Time to start using predictive analytics

To take things further, Machine Learning and Artificial Intelligence can help you evaluate your current store’s performance and forecast sales performance and visitation volumes in the future. 

Predictive analysis based on Big Data considers thousands of internal and external variables and determines the key success elements for your physical stores. Then, it “evaluates” each of your POSs and identifies the ones most likely to underperform and those that can exceed their goals. 

Interested on learning more? Understand how predictive analytics can transform your decision-making process

With all this data, you can ensure you are not closing the wrong store. For example, one of our clients was about to close one of their main stores due to a sudden drop in sales, but the ML algorithm indicated it was a store with outperforming potential. With this in mind and after evaluating its staff, the brand found that the drop in sales was correlated with diminished customer service quality.

 By having a data analytics approach, you can ensure you are not shutting down the wrong store. For instance, one of our clients was on the point of closing one of their most relevant stores due to a sudden decline in sales. However, the ML algorithm indicated it was a high-potential store. After taking the algorithm’s advice and assessing the store’s staff, the brand discovered that the decline in sales was due to a decrease in customer service quality.

Can you imagine if the brand had decided to close that store? How many millions will they potentially lose? 

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Is it a matter of downsizing or rightsizing?

Brands like Target and Sephora have opened smaller store formats of only 2,000 square feet (less than half the size of an average store). This strategy can boost the customer experience and be an ideal testing ground for new technologies and services — such as new payment options or omnichannel offerings. In addition, retailers are using downsized physical stores to experiment with a broader variety of products before introducing them to a larger market.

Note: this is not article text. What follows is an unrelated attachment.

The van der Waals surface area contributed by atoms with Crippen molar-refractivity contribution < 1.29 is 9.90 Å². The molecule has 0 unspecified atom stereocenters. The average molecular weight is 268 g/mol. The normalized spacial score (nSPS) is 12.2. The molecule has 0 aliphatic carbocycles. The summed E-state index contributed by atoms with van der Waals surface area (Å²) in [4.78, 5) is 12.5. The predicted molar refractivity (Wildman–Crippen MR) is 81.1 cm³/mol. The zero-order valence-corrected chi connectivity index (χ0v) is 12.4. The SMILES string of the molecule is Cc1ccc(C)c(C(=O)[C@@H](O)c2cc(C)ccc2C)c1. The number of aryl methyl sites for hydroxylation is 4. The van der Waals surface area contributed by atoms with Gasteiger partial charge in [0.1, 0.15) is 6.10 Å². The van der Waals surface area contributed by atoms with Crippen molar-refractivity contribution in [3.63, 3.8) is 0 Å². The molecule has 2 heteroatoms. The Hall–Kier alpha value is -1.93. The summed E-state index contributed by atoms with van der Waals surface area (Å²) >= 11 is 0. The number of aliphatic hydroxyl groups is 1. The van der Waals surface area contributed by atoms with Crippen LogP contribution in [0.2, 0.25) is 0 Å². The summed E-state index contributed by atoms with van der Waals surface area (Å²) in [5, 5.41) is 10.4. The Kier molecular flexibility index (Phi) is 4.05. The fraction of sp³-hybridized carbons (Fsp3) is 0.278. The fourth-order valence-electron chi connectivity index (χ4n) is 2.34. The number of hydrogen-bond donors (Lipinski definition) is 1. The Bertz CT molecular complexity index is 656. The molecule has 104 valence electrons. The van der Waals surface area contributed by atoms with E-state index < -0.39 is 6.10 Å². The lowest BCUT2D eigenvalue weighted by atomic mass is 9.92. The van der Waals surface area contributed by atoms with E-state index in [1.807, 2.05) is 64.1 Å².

After all, reduced brick-and-mortar footprints open the door to more personalized interactions, which may significantly pay off in the long run.

Site selection solutions based on big data and artificial intelligence can help you understand if your store should prioritize rightsizing instead of using a “shut-down” strategy. 

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Rethinking the role of your physical stores

It has been a while since the role of physical stores has changed. Their influence has extended far from their surroundings to their digital presence. Research has found that website traffic increases by over 50% in a six-month period when a retail store opens. 

Before making a final decision, you should allow yourself the time to conduct a thorough study of all the factors that may impact your brand. Gathering information from different sources can help you evaluate, reevaluate, and reshape your current site location strategies accordingly and avoid making wrong decisions in the long run.